Visualising historic map data in a modern Geographic Information System (GIS) setting
It goes without saying that with a rise in technological advancements and shared data, it bears reflection that mapping has come a long way. We thought it might be interesting to take one specific example of mapping diseases in a historic context and see how it might apply to a more modern setting, with the latest tools and innovations GIS mapping has to offer. How might it be planned? Does the original mapping stand the test of time?
Take a look at the map below. We have taken data from John Snow’s map of the 1854 London cholera epidemic to see if we can visualise it in a modern GIS and have also considered how else GIS is used in the mapping of diseases.
The 1854 Broad Street cholera outbreak
Soho in London saw a severe outbreak of Cholera in 1854 which killed over 600 people. At the time, the common theory was that it was caused by pollution or ‘foul air’. The physician, John Snow, had already discounted this idea. He talked to local residents and studied the geographical pattern of cholera cases and identified a water pump on Broad Street as the likely source of the disease. He convinced the local council to remove the handle from the suspect pump and this is credited as having ended the epidemic. A later discovery found that the pump was installed only a few feet away from a cesspit.
The distribution map that John Snow produced, showing a black bar for every case of cholera against each property, changed the way that disease was studied. He is regarded as being the founding father of Epidemiology (the analysis of the distribution of health and disease conditions).
Our GIS methodology for mapping diseases
We used GIS to capture the locations of the properties on Johns Snow’s map, and attributed them with the number of cholera cases. We also captured the location of the water pumps in the area. Using Esri’s ArcGIS Pro software, we created a heat map of cholera cases and overlaid it against modern GIS mapping. The conclusion that the water pump (on what is now Broadwick Street) is located towards the centre of the outbreak is clear to see.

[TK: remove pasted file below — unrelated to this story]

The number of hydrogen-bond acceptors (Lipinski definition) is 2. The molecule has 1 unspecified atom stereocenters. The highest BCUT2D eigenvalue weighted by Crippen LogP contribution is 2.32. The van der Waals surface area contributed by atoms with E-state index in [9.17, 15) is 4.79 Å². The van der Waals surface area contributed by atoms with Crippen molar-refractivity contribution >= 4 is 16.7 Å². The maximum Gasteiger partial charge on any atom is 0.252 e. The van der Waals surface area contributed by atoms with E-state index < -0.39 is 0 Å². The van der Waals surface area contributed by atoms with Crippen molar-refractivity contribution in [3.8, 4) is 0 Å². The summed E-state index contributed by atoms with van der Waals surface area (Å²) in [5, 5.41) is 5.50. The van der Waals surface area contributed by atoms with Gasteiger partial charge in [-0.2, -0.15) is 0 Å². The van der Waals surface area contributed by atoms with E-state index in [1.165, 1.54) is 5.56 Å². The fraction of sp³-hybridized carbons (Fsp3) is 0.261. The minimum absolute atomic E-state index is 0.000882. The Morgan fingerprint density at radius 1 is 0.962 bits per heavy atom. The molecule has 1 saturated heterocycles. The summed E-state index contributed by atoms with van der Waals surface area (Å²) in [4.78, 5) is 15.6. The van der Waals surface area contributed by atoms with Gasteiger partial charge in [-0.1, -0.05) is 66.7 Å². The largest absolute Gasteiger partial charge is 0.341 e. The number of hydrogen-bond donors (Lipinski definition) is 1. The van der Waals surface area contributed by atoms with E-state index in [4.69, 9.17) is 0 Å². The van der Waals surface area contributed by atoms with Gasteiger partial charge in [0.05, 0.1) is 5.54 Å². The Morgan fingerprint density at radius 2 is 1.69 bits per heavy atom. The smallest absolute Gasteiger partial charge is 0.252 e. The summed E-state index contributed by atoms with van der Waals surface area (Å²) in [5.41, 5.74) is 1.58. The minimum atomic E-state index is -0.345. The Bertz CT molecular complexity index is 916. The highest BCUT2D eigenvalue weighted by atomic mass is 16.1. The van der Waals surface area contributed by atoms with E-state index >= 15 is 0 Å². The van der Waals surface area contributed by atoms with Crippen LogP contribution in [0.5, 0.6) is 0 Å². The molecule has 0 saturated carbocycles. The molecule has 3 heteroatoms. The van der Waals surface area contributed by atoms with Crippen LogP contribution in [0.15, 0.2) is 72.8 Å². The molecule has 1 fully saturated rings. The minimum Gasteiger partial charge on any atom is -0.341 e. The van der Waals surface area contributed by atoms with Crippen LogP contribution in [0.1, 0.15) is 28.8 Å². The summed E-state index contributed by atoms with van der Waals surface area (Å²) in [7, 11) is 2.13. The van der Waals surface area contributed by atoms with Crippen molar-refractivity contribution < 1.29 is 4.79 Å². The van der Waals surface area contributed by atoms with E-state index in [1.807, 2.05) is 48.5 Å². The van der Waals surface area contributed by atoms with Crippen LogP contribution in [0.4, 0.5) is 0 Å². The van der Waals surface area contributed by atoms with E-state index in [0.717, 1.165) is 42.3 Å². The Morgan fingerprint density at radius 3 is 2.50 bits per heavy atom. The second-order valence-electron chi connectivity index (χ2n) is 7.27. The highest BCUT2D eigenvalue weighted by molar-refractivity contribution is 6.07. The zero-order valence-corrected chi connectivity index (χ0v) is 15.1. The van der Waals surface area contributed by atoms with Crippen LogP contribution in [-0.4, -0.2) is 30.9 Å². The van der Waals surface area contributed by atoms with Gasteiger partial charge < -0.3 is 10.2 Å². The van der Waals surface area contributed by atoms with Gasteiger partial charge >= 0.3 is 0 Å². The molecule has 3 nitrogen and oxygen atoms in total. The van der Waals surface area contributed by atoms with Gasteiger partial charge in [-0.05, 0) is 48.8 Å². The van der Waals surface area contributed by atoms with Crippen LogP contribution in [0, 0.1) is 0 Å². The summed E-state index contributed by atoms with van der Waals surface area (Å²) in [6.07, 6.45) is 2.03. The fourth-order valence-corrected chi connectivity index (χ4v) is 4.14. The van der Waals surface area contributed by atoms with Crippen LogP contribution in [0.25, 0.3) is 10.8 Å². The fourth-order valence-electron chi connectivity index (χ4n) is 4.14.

More data, more insights
GIS is used in modern epidemiology to understand how and why diseases occur, and also aiding preventative measures. In the case of the 1854 cholera epidemic, information was collected from residents. Nowadays, individuals are still an important source of data collection, but this is now complimented with data from health-care providers which may include a geographic element such as postcode data.
In epidemiology, non-health related data such as environmental factors, population distribution and deprivation are analysed alongside health data. Pollution data, for instance, could be analysed against an epidemic to help rule it out as a factor.
Knowing the location of cesspits before the installation of a water pump would have prevented the 1854 cholera outbreak. Now utilities companies hold accurate GIS data of sewers and drains to aid maintenance and construction planning.
GIS also allows us to communicate theories more clearly and faster than a printed map. For instance, if the dates of disease cases are recorded when they are discovered, then an animated visualisation can be created, showing the spread of a disease over time. In the age of social media, static and interactive maps are also easily shareable.
It isn’t just about analysing historical data either. NASA recently created forecasts of cholera outbreaks in Yemen using spatial information related to environmental conditions, sanitation and clean water infrastructure.
GIS is being used to understand the source and spread of diseases, assisting in the prevention of outbreaks and forecasting areas at risk of epidemics using a range of spatial data.